Fight Them All Together, The Sequel: On Allahpundit’s Questions
posted at 6:10 pm on June 6, 2010 by CK MacLeod
Citing the New York Post in a post at HotAir, Allahpundit discusses apparent links between Cordoba Initiative founder Imam Feisal Abdul Rauf and the “Gaza flotilla.” As AP is creditably careful to note, the linkage at this point remains tenuous: Rauf is a member of… a group that… made the single biggest contribution to… the group that… helped organize the flotilla which… included one ship on which… some passengers ambushed Israeli commandos.
One might hope that, if and when Rauf seeks to explain himself, his political adversaries will apply the same rules of extenuation, attention to context, and open-mindedness that they demand when one of their own is under scrutiny. As welcome as a clearer picture on Rauf might be, however, it would not bear directly on the piece of mine that AP linked and discussed. My post was entitled “Fight Them All Together: The Conservative Reaction to the ‘Ground Zero Mosque,’” and I provide the title in full to emphasize a point (not for the first time in recent days): The piece was only secondarily about the “Ground Zero Mosque” – Cordoba House – at all.
AP provides his interpretation of my position as follows:
A few days ago, Greenroomer CK MacLeod accused the mosque’s critics of playing into jihadists’ hands by conflating radical Muslims with all Muslims. Why punish all members of the faith collectively by denying them a mosque near Ground Zero, asked CK, when it’s the Bin Ladenites who are culpable for bringing down the towers?
The first sentence summarizes one major theme of my post. I say “one major theme” because I do not argue only that many Cordoba House critics have “play[ed] into the jihadists’ hands.” As if that would set them apart from everyone else! I’d like to think I’ve said much more damning things than that.
The emphases in AP’s second sentence also aren’t mine, but his rhetorical question does go to my central argument, whose basis should be obvious to anyone who does not favor collective judgment as a doctrine or policy – anyone who, for example, supports the Nuremberg approach of holding individuals responsible for what they have done as individuals, neither allowing them to hide within a collective (“I was only following orders”), nor holding them or anyone else responsible for things that others did “in their name.” At that critical moment following the end of World War II, as victorious Americans sought both to exercise and to show themselves worthy of moral leadership on a global and historical scale, we rejected any species of moral collectivism because it conflicted with our traditions, precepts, and interests. Put more simply, we rejected collective judgment because embracing it would have turned us into what we had fought against for so long, and had defeated at such great cost, and knew we were already facing again.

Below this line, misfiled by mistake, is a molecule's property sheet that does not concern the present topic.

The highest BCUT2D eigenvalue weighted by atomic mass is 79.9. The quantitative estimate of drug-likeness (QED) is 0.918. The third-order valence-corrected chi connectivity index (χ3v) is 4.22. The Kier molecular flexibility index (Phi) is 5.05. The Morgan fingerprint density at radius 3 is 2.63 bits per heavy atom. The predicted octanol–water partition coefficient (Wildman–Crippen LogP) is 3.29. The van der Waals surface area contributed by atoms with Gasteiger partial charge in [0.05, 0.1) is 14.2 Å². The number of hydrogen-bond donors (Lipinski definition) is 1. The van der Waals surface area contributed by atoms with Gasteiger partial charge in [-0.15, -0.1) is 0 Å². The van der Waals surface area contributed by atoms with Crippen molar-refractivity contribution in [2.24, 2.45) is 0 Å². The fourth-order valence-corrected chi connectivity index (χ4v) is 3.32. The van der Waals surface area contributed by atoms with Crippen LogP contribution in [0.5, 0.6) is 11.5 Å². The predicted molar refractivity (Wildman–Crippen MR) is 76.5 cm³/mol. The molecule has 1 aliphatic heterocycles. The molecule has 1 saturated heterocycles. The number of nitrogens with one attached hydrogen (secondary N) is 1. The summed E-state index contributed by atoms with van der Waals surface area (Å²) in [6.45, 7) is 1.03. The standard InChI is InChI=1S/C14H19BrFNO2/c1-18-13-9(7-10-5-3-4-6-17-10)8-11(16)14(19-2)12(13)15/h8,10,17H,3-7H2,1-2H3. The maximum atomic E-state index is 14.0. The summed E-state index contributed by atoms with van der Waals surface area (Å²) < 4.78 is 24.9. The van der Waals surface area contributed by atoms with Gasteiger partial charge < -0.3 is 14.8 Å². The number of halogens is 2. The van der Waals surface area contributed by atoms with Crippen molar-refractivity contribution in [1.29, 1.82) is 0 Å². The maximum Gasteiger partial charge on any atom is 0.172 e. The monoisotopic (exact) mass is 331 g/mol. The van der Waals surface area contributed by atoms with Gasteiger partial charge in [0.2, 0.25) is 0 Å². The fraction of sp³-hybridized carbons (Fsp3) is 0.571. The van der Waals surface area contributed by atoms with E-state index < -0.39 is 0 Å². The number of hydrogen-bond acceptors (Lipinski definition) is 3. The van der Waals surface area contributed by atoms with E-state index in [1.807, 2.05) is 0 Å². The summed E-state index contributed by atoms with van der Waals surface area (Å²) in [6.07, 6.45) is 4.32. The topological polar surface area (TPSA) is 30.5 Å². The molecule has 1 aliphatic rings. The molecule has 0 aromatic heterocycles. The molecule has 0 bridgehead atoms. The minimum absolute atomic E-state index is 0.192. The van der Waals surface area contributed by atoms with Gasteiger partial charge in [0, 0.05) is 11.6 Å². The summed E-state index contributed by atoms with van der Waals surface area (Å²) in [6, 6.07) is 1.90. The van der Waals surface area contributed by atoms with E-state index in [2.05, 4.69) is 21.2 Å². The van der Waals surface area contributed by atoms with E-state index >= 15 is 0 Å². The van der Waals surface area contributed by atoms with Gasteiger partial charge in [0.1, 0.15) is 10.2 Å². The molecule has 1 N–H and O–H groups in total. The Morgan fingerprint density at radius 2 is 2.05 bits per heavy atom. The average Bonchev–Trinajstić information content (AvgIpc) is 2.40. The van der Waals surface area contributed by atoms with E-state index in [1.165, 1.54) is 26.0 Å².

In recent days I’ve read confounding and dispiriting attempts, some from friends or possibly former friends, to reject that tradition by in effect denying that Muslims are included among those “created equal” and “endowed by their Creator with certain unalienable Rights.” (And, no, I’m not concerned about, afraid of, or offended by Muslim pride in Ummayyad Cordoba – nor do I presume a right to judge.) Much more frequently, I see expressions of opinion that imply such a view.
I won’t provide a handy catalog of derogatory, intentionally blasphemous and offensive, calculatedly extreme remarks of the sort that are easy to search up at HotAir and allied sites. (Others may prove less hesitant in this regard than I am.) I’m not just saying that religious bigotry and lesser related offenses appear “permissible” under lax enforcement of whatever Terms of Service or, more charitably, a zealous commitment to freedom of speech. I mean that such sentiments are common, while protests and counter-arguments are rare and weak, and, when offered at all, are more often energetically denounced than even meekly seconded. I can’t imagine an average Muslim, or anyone sensitive to religious hatred and blasphemy, feeling comfortable on Islam-related discussion threads at many conservative sites. What discussions are not taking place that could be – either because people are reluctant to speak up, or have long since moved on? At what point does a failure to respond – and condemn – become tacit communal approval?